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Arizona State sees Utah's special teams, run game as biggest challenges in stopping the Utes

Arizona State quarterback Manny Wilkins (5) runs as Washington State defensive lineman Nnamdi Oguayo (30) pursues during the first half of an NCAA college football game, Saturday, Oct. 22, 2016, in Tempe, Ariz. (AP Photo/Matt York)
Arizona State quarterback Manny Wilkins (5) runs as Washington State defensive lineman Nnamdi Oguayo (30) pursues during the first half of an NCAA college football game, Saturday, Oct. 22, 2016, in Tempe, Ariz. (AP Photo/Matt York)
Matt York, AP

SALT LAKE CITY — When Arizona State head coach Todd Graham was asked about facing No. 16 Utah in Tempe Thursday, he didn’t mince words.

“When you play them, you better bring it,” he said during his weekly press conference. “It’s going to be tough. It’s going to be a blocking and tackling game. It’s going to be a physical war, and our guys know that.”

There are some interesting match-ups in this game, even if Arizona State’s 2-4 conference record (including a three-game losing streak) is unimpressive. The Sun Devils love to blitz, which could be a challenge for Utah, especially for quarterback Troy Williams. ASU has allowed opponents more offensive yards per game — by more than 100 yards — but most of that came through passing as the Sun Devils allowed opponents 116 yards on the ground but 397 yards through the air.

But Graham sees his team’s biggest challenge coming from an aspect of the game a lot of fans overlook.

“This will be the biggest challenge we’ve had from a special teams standpoint,” he said. “They have great kick-off return; they can be very explosive there. A very, very explosive punt unit and flipping the field. When I think of Utah, I think of special teams and defense.”

However, he said, it may come down to ground game.

“Where they’ve really improved, they’ve developed a dominant game in run game on offense,” he said. “And they still have the great skill kids outside and they can throw the ball deep. We have to win special teams, and this will be the biggest challenge we’ve had. It will be the biggest challenge we’ve had running the football, as well as stopping the run.”

Both teams are coming off a bye week, which both programs needed to heal the usual bumps and bruises, as well as a few key contributors who’d been sidelined with injury. Utah’s been hard-hit by injuries, but so has Arizona State. The Sun Devils had 10 starters out in their 54-35 loss to Oregon on Oct. 29.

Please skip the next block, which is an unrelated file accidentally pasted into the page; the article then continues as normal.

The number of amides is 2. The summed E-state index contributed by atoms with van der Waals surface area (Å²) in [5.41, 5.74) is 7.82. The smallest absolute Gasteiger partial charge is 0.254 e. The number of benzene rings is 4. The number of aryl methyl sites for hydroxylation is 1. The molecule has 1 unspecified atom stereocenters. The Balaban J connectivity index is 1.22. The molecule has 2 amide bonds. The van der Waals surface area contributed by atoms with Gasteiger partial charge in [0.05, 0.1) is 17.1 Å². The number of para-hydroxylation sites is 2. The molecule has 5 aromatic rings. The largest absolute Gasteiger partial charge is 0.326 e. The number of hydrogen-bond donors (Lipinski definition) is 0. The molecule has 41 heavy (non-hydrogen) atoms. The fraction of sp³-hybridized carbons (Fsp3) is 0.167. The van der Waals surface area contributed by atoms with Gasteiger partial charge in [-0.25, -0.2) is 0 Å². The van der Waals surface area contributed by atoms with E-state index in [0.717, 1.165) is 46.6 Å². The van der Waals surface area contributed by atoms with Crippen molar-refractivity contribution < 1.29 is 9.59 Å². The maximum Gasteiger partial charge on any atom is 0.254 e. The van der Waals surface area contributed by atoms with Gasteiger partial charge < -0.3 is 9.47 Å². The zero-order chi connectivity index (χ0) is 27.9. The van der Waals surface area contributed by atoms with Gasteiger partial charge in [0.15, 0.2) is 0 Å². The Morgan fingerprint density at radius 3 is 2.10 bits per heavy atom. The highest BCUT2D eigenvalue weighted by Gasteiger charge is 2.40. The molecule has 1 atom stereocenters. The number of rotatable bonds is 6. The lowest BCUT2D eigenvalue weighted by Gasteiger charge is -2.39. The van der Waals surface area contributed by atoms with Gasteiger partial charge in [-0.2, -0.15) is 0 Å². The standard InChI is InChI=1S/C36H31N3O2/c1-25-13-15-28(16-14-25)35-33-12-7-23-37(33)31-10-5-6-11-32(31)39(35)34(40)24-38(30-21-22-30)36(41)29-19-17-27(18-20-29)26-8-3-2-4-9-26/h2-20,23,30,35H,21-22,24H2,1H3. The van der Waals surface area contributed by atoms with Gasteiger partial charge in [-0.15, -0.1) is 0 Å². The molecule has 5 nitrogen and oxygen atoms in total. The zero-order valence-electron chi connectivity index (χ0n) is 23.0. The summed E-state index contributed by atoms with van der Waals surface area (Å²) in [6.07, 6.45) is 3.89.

Utah should see the return of safety Marcus Williams, wide receiver Cory Butler-Byrd, and tight end Harrison Handley, although Whittingham said it may be game-time decisions on some of those working to get healthy before Thursday’s contest in Tempe.

For the Sun Devils, the biggest returns should be that of sophomore quarterback Manny Wilkins, junior running back Demario Richard and senior wide receiver and kick returner Tim White.

White’s best game came against Northern Arizona on Sept. 3 when he earned 95 receiving yards, 57 kick return yards and 43 punt return yards. Richard was the MVP of the Sun Bowl in 2014 and has had 100-plus all-purpose yards in 10 of his last 16 games. The return of those players doesn’t mean they won’t see junior running back Kalen Ballage, a 6-foot-2 beast who had seven rushing touchdowns and one receiving touchdown against Texas Tech, or freshman quarterback Dillon Sterling-Cole, who has a quick release and the patience and nerve to stand in the pocket and make plays.

Utah defensive tackle Pasoni Tasini said not knowing which players the Utes will face makes preparation — even with the extra time — a challenge.

“We had to watch a bunch of film,” he said. “Definitely a lot of film on what they might give, what we can see, what we might see. We watched whatever we can. …We don’t know what they’re going to do, so we’ll wait until Thursday and see what they have.”

Whether it’s Ballage or Richard, Tasini said, his job remains the same.

“We’ll just go do our jobs to knock out the run game,” he said. “We’re (preparing) to get a lot of different looks.”

Thursday’s game is a big deal for the Sun Devils in that it is also their final home game. Their season finale is at rival Arizona’s field in Tucson. Graham also mentioned that many of the players on both sides know each other, which makes for a more emotional contest.

“There (are) a lot of mutual relationships,” he said. “Our guys know a lot of their guys, and we’ve got a lot of respect (for Utah). They’re very disciplined.”